They also tried to grab Lucy ... although we don't know why right now.
So we move from kidnapping and street drugs to the fantastic.
This is why I love comics.
This is personal ... but it is also a story. A drug cartel is making people into monsters (metaphor?) and then kidnapping them ... in Metropolis? It is time for Lois to investigate. And the first person she calls is her friend and colleague Jimmy Olsen. She needs some tech to record what she is investigating.
There is very comfortable and sweet and believable between these two. My favorite line is Jimmy asking why aren't they meeting in a diner to discuss the details. I really loved this scene.
And I also loved that the first call wasn't to Superman! Lois can do this field work on her own.
Dressing like someone looking for the 'pretty pills', Lois heads into the seedier areas of the city. And just as she is about to score, that Cartel group and The Agent arrive. They grab both Lois and the dealer (who mutates himself in front of her) taking her to their stronghold, in a the derelict remains of tanker ships in Metropolis harbor.
Well, it turns out that The Agent knows that Lois is Lois. And he isn't necessarily the bad guy here. He wants to help those exposed to the mutagen. And the best way to do that is to scoop them up and bring them to therapy.
Couldn't he approach the people before he grabs them? "I know you probably don't like turning into Scyther from Pokemon; I can help." That might be more helpful.
And if you are some government sanctioned task force, maybe a cleaner detox facility might be less ominous. How about a hospital rather than the wreck of a ship.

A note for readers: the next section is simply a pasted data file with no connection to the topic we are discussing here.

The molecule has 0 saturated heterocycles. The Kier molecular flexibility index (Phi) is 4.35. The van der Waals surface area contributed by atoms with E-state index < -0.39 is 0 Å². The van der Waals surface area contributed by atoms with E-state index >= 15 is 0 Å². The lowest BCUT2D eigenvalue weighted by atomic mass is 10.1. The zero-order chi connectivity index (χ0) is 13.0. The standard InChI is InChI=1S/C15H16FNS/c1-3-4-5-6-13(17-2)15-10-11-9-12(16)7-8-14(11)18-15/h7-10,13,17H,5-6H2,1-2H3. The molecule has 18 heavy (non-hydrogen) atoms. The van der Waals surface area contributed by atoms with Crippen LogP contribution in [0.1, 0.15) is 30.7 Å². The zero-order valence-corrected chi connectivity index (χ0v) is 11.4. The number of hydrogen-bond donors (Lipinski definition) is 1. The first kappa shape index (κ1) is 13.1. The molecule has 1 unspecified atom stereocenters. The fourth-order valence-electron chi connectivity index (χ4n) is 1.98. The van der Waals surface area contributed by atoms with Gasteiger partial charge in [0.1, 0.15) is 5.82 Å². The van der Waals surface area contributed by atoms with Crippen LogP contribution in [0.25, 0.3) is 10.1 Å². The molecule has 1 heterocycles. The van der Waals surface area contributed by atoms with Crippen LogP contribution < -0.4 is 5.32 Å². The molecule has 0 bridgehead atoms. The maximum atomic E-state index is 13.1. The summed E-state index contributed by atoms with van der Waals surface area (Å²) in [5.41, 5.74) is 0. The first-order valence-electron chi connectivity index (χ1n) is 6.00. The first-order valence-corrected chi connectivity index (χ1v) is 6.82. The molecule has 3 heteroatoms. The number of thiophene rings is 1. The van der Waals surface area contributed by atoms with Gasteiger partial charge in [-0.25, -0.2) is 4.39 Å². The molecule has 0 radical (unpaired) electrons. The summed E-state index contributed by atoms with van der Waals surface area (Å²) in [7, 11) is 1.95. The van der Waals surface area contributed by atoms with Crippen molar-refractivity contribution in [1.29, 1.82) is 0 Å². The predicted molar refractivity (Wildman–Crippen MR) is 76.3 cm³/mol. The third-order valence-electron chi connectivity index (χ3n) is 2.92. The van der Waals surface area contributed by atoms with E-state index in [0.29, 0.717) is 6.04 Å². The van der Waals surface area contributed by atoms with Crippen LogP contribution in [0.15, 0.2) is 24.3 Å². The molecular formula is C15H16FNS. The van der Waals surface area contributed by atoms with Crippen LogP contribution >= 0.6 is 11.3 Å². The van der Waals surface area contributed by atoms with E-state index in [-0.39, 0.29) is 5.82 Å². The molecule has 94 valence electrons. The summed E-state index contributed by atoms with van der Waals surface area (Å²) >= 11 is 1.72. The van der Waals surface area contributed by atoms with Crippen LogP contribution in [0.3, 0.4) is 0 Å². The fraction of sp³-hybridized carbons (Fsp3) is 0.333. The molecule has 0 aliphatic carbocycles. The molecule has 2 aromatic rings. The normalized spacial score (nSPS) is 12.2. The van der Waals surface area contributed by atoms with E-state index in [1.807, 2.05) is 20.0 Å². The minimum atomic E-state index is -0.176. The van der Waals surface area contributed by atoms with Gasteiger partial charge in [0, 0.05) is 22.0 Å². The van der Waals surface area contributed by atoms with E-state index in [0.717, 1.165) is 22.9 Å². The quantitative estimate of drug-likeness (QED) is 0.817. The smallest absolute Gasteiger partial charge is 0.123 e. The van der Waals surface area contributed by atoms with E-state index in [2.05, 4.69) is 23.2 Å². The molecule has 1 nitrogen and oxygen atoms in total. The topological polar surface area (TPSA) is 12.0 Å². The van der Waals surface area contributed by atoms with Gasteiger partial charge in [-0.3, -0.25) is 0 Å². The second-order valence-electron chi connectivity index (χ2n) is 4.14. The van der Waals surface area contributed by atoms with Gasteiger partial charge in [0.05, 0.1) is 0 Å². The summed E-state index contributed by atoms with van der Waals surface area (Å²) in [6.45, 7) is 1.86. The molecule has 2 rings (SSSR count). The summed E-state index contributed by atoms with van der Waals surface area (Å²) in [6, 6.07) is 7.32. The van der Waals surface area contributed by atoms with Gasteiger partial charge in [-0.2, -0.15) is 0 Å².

I suppose I am overthinking this. Maybe this group just wants a swift solution and kidnapping is the most efficient way to eliminate the problem. And a 'secret' place would be more anonymous.
It turns out that Dr. Osterman did create the drug and went through all the proper channels of testing. I hope he didn't lie about this 'side effect'.
The drug hit the streets when some thugs broke into his lab and put it on the streets. There is no cure except detox. Interestingly enough, The Agent says that some people die during detox, or die trying to hold onto their new monstrous form. More metaphor for a drug problem.
Lois decides that this solution of imprisonment isn't right either. She breaks out of her cell and frees all the prisoners. A fire fight breaks out with agents shooting guns at crazy mutated creatures.
In the melee, Lois finds Lucy's roommate Amanda and leaves on a giant bug creature which is presumably Lucy's cat who got into the drug.
Again, we go from a very street level plot with a slightly monstrous bend to this shot of a tiny Lois flying on a giant alien bug. This is such a wild story.
And I love that Lois seems to take this all in stride. Riding a giant bug to my apartment ... no worries.
Finally Lois calls in Superman who arrives to find the ships deserted.
This might be my favorite panel of the book. The Agent calls Lois and tells her he is detoxing the victims and will release them when they are normal. He then tells her to keep the story under wraps.
Look at that killer smile on Lois as she says that they don't know her at all. She isn't going to kill a story. She is an investigative journalist. That one panel is pure Lois.
But in the end this is a personal story. The giant bug turns out to be Lucy who dabbled in the drug as well.
Even if Lucy fell, even if she is hurting, Lois is there for her.
I thought this was a very solid issue, showcasing just about everything I love about Lois while giving me a nice peek into her past. The whole 'drug cartel - are they good guys - who is the villain' part of the book was a bit blurry to me. But that is picking nits at an otherwise solid book for Lois fans. I can only hope we see more.